The engineering definitely of redundancy exactly explains what ‘Two is One and One is None’ means. In military and survival situations, you will want additional supplies, plans, and skilled people in case of failure ‘in other components.’

Some of the best gear and supplies to stock up on for redundancy are tools that align with The Five Pillars of Survival. This is why fire starters are suggested alongside lighters in almost every survival kit. Food and water are other areas where multiple supplies are included- so that one failure doesn’t cause catastrophe for your survival plan.

Redundant Capability and Skills

In the same way that extra supplies can give you redundancy in a survival situation, you can have skill and capability redundancies. This can be either you learning redundant skills (like knowing how to create and use a bow drill and a fire plow) or teaming with prepper groups that have people with skills that overlap.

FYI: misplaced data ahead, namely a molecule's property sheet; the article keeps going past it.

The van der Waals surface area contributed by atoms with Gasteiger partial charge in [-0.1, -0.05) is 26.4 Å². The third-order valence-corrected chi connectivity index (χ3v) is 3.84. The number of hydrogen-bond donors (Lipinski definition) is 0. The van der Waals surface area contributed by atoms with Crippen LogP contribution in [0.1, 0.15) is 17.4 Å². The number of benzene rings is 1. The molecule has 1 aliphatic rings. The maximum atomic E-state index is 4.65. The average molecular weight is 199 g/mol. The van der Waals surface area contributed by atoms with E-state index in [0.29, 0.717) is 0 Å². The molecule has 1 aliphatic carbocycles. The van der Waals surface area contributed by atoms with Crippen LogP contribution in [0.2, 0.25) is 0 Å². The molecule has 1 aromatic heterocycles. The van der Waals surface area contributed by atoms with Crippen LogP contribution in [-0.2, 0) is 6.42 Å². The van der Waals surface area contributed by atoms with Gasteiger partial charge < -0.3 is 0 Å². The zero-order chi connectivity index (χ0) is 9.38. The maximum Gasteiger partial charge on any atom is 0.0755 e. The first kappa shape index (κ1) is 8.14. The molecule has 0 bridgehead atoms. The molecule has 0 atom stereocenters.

In my opinion, the better option is to learn redundant survival skills yourself since that is in your sphere of control and gets you closer to self-sufficiency (a common prepper goal). There are unlimited survival skills to learn and it’s almost always a good idea to pick up new ones even if they are redundant.

Prepper communities and groups are great, and it is always a good idea to consider the skill sets of people in your groups to ensure you have redundancies in place. If you only have one HAM operator in your group, you may end up in a bind when it comes to communicating in an emergency.

“Two is One and One is None” Quote Origin

Two is One and One is None is an old adage attributed to the US military, and specifically to the Navy Seals. It is tough to pinpoint the exact start of the quote, but it has been referenced for at least half a century. A few people have claimed that it started with the Army Rangers, but the saying is more engrained in current Navy Seal culture laying doubt to this claim.